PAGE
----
Upon Zeeland Police Chief Bill Olney’s retirement announcement, Zeeland City Council members decided to explore options for police services for the city. While council is still considering keeping the local police department, it is also considering contracting out police services with the Ottawa County Sheriff’s Office.
At a work session last week, council members said they have received countless comments from the public in support of keeping the local police department.
“Why are we even here?” asked resident Dawn Rodrigues. “Everybody is happy with the police department and the police department is happy to be here. If it’s not broke, don’t fix it.
“I’ve been here for 28 years and I feel so safe. You can’t put a price on that,” she added.
Should council decide to switch over to using the Sheriff’s Office, the city would save up to $226,989 each year by 2020. The Sheriff’s Office already has a mutual aid agreement with the city to assist with K-9, detective services and fatal crashes.
City Manager Tim Klunder said the review of police services was not prompted by a financial need. Rather, it began after Olney’s retirement offered the city a chance to look at additional policing options.
“This was not a financial issue alone,” Klunder said.
However, the elimination of the personal property tax in Zeeland is something that concerns council members for the future.
“That does impact the city, so that is something that looms,” Klunder said.
Several Zeeland police officers attended the public forum, speaking in favor of staying with the city.
“We want to serve you,” said interim co-Police Chief Kevin Cisler. “But please let us do it with a Zeeland badge over our hearts.”
Multiple residents at the meeting expressed concern with losing the community policing aspect in Zeeland.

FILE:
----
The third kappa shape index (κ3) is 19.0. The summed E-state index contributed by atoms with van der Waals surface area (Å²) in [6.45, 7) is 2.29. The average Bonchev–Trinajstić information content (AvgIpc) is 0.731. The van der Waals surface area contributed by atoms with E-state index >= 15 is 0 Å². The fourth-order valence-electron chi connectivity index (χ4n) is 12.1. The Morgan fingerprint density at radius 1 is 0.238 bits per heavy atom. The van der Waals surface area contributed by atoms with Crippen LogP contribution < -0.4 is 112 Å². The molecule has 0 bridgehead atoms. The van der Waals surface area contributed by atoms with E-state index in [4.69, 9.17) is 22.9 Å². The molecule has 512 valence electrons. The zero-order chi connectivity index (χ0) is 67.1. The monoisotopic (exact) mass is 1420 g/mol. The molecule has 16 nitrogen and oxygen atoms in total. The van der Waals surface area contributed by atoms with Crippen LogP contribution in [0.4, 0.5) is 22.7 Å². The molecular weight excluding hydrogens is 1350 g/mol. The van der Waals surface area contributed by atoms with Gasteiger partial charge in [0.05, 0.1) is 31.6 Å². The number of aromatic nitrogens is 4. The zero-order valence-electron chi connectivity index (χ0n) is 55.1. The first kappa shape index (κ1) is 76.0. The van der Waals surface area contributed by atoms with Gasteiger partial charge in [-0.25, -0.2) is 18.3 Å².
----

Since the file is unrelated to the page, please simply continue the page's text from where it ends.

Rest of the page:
Ottawa County Sheriff Steve Kempker told residents the community would remain a top priority should the city decide to contract with the county.
“I realize the hometown feel,” said Kempker, who lives just outside of Zeeland. “No matter what the decision, we support these officers. That’s my role as sheriff. The quality of this community, you can’t beat.”
However, the mayor and council would no longer get to select a police chief. Instead, the Sheriff’s Office would choose a sergeant that would serve like the chief of the policing services.
“I’ve seen the passion these officers have for the city,” said Zeeland reserve officer Kevin Wickering. “They know the houses, they know the people. This is an incredibly safe community and it’s because of these officers.
“It’s not always the bottom line,” he added. “You have to look at the value. Given the numbers I see, it looks like I’d rather the city keep (local police).”
Klunder said the police services review committee would make its recommendation to council at its Nov. 20 meeting, at the earliest. Public comments about the future of Zeeland policing will be accepted at council’s next meeting at 7 p.m. Nov. 6.